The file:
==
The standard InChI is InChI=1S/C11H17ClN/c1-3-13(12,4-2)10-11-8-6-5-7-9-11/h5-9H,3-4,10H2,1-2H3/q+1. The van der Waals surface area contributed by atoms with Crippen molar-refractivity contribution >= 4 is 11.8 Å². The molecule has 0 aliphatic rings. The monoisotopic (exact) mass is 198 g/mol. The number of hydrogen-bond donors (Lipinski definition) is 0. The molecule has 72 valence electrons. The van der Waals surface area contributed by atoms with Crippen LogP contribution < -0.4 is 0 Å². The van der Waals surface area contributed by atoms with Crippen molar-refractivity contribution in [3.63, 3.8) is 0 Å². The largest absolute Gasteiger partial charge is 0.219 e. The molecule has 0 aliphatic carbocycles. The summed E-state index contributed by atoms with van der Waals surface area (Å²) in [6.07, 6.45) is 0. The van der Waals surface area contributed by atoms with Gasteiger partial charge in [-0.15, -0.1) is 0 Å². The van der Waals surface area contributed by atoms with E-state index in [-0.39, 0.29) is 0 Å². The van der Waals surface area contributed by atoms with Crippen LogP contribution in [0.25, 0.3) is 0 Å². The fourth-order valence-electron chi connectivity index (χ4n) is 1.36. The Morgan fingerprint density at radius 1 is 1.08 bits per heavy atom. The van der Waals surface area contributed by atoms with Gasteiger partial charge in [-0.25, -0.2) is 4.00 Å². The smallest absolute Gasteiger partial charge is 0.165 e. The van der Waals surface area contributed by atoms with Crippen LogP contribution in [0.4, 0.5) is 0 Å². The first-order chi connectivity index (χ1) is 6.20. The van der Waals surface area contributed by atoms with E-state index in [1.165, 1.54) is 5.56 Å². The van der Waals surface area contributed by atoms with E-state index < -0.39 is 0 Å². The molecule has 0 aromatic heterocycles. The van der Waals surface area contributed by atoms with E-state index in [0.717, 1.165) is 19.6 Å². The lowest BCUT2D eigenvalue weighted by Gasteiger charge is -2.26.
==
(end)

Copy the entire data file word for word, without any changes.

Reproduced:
The standard InChI is InChI=1S/C11H17ClN/c1-3-13(12,4-2)10-11-8-6-5-7-9-11/h5-9H,3-4,10H2,1-2H3/q+1. The van der Waals surface area contributed by atoms with Crippen molar-refractivity contribution >= 4 is 11.8 Å². The molecule has 0 aliphatic rings. The monoisotopic (exact) mass is 198 g/mol. The number of hydrogen-bond donors (Lipinski definition) is 0. The molecule has 72 valence electrons. The van der Waals surface area contributed by atoms with Crippen LogP contribution < -0.4 is 0 Å². The van der Waals surface area contributed by atoms with Crippen molar-refractivity contribution in [3.63, 3.8) is 0 Å². The largest absolute Gasteiger partial charge is 0.219 e. The molecule has 0 aliphatic carbocycles. The summed E-state index contributed by atoms with van der Waals surface area (Å²) in [6.07, 6.45) is 0. The van der Waals surface area contributed by atoms with Gasteiger partial charge in [-0.15, -0.1) is 0 Å². The van der Waals surface area contributed by atoms with E-state index in [-0.39, 0.29) is 0 Å². The van der Waals surface area contributed by atoms with Crippen LogP contribution in [0.25, 0.3) is 0 Å². The fourth-order valence-electron chi connectivity index (χ4n) is 1.36. The Morgan fingerprint density at radius 1 is 1.08 bits per heavy atom. The van der Waals surface area contributed by atoms with Gasteiger partial charge in [-0.25, -0.2) is 4.00 Å². The smallest absolute Gasteiger partial charge is 0.165 e. The van der Waals surface area contributed by atoms with Crippen LogP contribution in [0.4, 0.5) is 0 Å². The first-order chi connectivity index (χ1) is 6.20. The van der Waals surface area contributed by atoms with E-state index in [1.165, 1.54) is 5.56 Å². The van der Waals surface area contributed by atoms with E-state index < -0.39 is 0 Å². The molecule has 0 aromatic heterocycles. The van der Waals surface area contributed by atoms with E-state index in [0.717, 1.165) is 19.6 Å². The lowest BCUT2D eigenvalue weighted by Gasteiger charge is -2.26.